Hola, Amazon: The company is officially launching in Spain today, as reported last week.
Amazon (NSDQ: AMZN) is opening its Spanish storefront with only physical goods: over 2.5 million books in Spanish and other languages along with CDs, DVDs, electronics and other consumer products. The company is also offering two- to three-day shipping through Amazon Prime for €14.95 ($20.52/£13) per year. Amazon Prime is $79 (£50.03) per year in the U.S., €49 ($67.27/£42.61) in France, €29 ($39.81/£25.22) in Germany and €9.99 ($13.72/£8.69) in Italy.
In a research note, Barclays Capital analyst Anthony J. DiClemente writes, “We believe the launch ahead of the holidays and relatively attractive Prime pricing could help build early adoption and loyalty.” Barclays also notes,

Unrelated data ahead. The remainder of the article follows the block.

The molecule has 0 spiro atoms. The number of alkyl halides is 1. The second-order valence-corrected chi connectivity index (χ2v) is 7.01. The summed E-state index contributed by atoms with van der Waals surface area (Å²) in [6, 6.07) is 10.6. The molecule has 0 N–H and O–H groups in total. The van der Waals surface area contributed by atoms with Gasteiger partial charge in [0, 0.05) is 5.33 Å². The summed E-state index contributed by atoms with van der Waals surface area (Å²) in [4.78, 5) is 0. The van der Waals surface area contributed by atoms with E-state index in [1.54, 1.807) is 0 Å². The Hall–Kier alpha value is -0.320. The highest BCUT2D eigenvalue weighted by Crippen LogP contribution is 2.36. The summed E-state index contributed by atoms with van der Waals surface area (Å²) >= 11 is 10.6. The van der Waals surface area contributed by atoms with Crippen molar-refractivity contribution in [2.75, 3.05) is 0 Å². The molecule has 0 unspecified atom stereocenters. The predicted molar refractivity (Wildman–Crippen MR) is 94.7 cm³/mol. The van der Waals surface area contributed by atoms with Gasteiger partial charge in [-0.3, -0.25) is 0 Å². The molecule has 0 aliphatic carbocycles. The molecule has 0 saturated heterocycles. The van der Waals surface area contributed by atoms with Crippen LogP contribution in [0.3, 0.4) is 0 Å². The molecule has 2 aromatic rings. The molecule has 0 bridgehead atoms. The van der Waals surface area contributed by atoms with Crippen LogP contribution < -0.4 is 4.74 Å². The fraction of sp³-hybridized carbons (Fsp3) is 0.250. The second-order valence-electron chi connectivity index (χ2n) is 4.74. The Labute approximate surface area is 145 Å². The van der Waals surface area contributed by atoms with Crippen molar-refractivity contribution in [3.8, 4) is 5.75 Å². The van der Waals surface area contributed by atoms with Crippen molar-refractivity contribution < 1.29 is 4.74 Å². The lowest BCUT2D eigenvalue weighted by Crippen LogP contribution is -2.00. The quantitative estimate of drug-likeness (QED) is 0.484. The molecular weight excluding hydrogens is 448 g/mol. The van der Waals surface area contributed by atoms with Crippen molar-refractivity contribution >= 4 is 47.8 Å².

eMarketer estimates that the Spanish e-commerce market is the fourth largest in Europe (after the UK, Germany, and France) at $15 (£9.5) billion in 2011E and growing to $26.4 (£16.72) billion by 2015E resulting in the second fastest growing market in Western Europe with a 16.5% percent 5-year CAGR in 2010-15, second only to Italy. As a result, Amazon will possess stand-alone sites in the five largest e-commerce markets in Europe.
We believe the launch of Spain could add some revenue upside in 4Q11 and 2012 based on the benefits of the localized country site and aggressive Prime pricing. However, new country sites often take a year or two to become profitable, and Amazon is still working through the launch of Italy not quite one year ago.
Amazon.es is not selling e-books yet. Amazon opened the UK Kindle Store in August 2010, and the German Kindle Store this past April. Meanwhile, Sony (NYSE: SNE) is planning its e-bookstore’s European launch for October, and Kobo said previously that it would open its Spanish language e-bookstore by the end of the summer.